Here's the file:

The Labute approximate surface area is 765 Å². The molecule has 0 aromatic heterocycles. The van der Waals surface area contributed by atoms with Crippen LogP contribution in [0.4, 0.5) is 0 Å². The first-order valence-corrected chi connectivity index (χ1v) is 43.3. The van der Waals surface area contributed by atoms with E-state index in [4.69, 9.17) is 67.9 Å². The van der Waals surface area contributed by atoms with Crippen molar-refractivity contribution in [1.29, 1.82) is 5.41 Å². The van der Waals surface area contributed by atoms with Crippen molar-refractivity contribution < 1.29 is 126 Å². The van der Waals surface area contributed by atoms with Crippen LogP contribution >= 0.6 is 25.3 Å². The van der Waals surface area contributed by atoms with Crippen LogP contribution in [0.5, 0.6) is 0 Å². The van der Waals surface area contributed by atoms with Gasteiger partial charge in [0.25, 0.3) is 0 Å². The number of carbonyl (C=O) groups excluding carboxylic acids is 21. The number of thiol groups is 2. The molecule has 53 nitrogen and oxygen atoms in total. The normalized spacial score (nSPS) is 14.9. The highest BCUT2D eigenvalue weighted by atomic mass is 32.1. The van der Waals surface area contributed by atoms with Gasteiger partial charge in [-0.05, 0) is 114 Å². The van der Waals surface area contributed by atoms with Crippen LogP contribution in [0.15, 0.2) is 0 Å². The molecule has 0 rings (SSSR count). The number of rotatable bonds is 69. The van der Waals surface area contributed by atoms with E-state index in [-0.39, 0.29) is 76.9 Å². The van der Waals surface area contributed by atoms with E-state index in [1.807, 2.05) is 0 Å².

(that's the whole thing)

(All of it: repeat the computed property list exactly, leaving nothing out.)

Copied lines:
The Labute approximate surface area is 765 Å². The molecule has 0 aromatic heterocycles. The van der Waals surface area contributed by atoms with Crippen LogP contribution in [0.4, 0.5) is 0 Å². The first-order valence-corrected chi connectivity index (χ1v) is 43.3. The van der Waals surface area contributed by atoms with E-state index in [4.69, 9.17) is 67.9 Å². The van der Waals surface area contributed by atoms with Crippen molar-refractivity contribution in [1.29, 1.82) is 5.41 Å². The van der Waals surface area contributed by atoms with Crippen molar-refractivity contribution < 1.29 is 126 Å². The van der Waals surface area contributed by atoms with Crippen LogP contribution >= 0.6 is 25.3 Å². The van der Waals surface area contributed by atoms with Crippen LogP contribution in [0.5, 0.6) is 0 Å². The van der Waals surface area contributed by atoms with Gasteiger partial charge in [0.25, 0.3) is 0 Å². The number of carbonyl (C=O) groups excluding carboxylic acids is 21. The number of thiol groups is 2. The molecule has 53 nitrogen and oxygen atoms in total. The normalized spacial score (nSPS) is 14.9. The highest BCUT2D eigenvalue weighted by atomic mass is 32.1. The van der Waals surface area contributed by atoms with Gasteiger partial charge in [-0.05, 0) is 114 Å². The van der Waals surface area contributed by atoms with Crippen LogP contribution in [0.15, 0.2) is 0 Å². The molecule has 0 rings (SSSR count). The number of rotatable bonds is 69. The van der Waals surface area contributed by atoms with E-state index in [-0.39, 0.29) is 76.9 Å². The van der Waals surface area contributed by atoms with E-state index in [1.807, 2.05) is 0 Å².